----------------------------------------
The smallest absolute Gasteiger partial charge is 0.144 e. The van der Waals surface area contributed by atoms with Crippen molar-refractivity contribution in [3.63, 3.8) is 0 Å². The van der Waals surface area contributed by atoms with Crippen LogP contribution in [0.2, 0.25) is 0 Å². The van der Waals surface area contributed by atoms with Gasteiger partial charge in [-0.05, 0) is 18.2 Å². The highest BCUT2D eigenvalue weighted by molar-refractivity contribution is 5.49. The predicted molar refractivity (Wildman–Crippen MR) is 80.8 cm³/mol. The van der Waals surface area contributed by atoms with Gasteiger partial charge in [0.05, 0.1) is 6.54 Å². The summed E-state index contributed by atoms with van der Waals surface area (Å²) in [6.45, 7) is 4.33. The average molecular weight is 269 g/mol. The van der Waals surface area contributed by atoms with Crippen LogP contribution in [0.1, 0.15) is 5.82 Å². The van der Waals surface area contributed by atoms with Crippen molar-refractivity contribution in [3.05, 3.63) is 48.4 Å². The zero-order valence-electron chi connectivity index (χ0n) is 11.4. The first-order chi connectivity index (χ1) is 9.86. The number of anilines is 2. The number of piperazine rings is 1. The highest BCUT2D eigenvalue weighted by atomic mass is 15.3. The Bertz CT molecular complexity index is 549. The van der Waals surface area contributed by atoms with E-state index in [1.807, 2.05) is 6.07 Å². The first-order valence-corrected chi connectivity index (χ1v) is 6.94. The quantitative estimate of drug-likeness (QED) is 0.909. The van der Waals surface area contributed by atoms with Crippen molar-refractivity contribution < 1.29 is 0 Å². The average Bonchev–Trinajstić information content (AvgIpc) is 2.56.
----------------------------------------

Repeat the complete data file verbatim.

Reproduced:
The smallest absolute Gasteiger partial charge is 0.144 e. The van der Waals surface area contributed by atoms with Crippen molar-refractivity contribution in [3.63, 3.8) is 0 Å². The van der Waals surface area contributed by atoms with Crippen LogP contribution in [0.2, 0.25) is 0 Å². The van der Waals surface area contributed by atoms with Gasteiger partial charge in [-0.05, 0) is 18.2 Å². The highest BCUT2D eigenvalue weighted by molar-refractivity contribution is 5.49. The predicted molar refractivity (Wildman–Crippen MR) is 80.8 cm³/mol. The van der Waals surface area contributed by atoms with Gasteiger partial charge in [0.05, 0.1) is 6.54 Å². The summed E-state index contributed by atoms with van der Waals surface area (Å²) in [6.45, 7) is 4.33. The average molecular weight is 269 g/mol. The van der Waals surface area contributed by atoms with Crippen LogP contribution in [0.1, 0.15) is 5.82 Å². The van der Waals surface area contributed by atoms with Crippen molar-refractivity contribution in [3.05, 3.63) is 48.4 Å². The zero-order valence-electron chi connectivity index (χ0n) is 11.4. The first-order chi connectivity index (χ1) is 9.86. The number of anilines is 2. The number of piperazine rings is 1. The highest BCUT2D eigenvalue weighted by atomic mass is 15.3. The Bertz CT molecular complexity index is 549. The van der Waals surface area contributed by atoms with E-state index in [1.807, 2.05) is 6.07 Å². The first-order valence-corrected chi connectivity index (χ1v) is 6.94. The quantitative estimate of drug-likeness (QED) is 0.909. The van der Waals surface area contributed by atoms with Crippen molar-refractivity contribution < 1.29 is 0 Å². The average Bonchev–Trinajstić information content (AvgIpc) is 2.56.